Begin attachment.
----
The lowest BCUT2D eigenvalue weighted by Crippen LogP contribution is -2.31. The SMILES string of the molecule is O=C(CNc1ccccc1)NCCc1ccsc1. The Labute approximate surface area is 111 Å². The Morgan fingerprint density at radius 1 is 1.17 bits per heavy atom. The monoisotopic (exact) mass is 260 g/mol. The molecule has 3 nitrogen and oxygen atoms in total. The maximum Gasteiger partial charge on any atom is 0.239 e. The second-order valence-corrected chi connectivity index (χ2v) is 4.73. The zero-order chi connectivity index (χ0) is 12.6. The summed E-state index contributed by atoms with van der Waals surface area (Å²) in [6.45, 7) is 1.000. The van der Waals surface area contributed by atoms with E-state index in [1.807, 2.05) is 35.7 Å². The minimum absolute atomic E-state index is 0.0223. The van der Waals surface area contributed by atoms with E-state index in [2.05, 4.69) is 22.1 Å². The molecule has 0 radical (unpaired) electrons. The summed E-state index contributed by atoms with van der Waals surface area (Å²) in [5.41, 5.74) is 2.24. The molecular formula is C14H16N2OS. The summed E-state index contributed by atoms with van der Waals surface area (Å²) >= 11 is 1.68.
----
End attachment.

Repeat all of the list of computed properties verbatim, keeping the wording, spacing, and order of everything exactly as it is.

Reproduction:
The lowest BCUT2D eigenvalue weighted by Crippen LogP contribution is -2.31. The SMILES string of the molecule is O=C(CNc1ccccc1)NCCc1ccsc1. The Labute approximate surface area is 111 Å². The Morgan fingerprint density at radius 1 is 1.17 bits per heavy atom. The monoisotopic (exact) mass is 260 g/mol. The molecule has 3 nitrogen and oxygen atoms in total. The maximum Gasteiger partial charge on any atom is 0.239 e. The second-order valence-corrected chi connectivity index (χ2v) is 4.73. The zero-order chi connectivity index (χ0) is 12.6. The summed E-state index contributed by atoms with van der Waals surface area (Å²) in [6.45, 7) is 1.000. The van der Waals surface area contributed by atoms with E-state index in [1.807, 2.05) is 35.7 Å². The minimum absolute atomic E-state index is 0.0223. The van der Waals surface area contributed by atoms with E-state index in [2.05, 4.69) is 22.1 Å². The molecule has 0 radical (unpaired) electrons. The summed E-state index contributed by atoms with van der Waals surface area (Å²) in [5.41, 5.74) is 2.24. The molecular formula is C14H16N2OS. The summed E-state index contributed by atoms with van der Waals surface area (Å²) >= 11 is 1.68.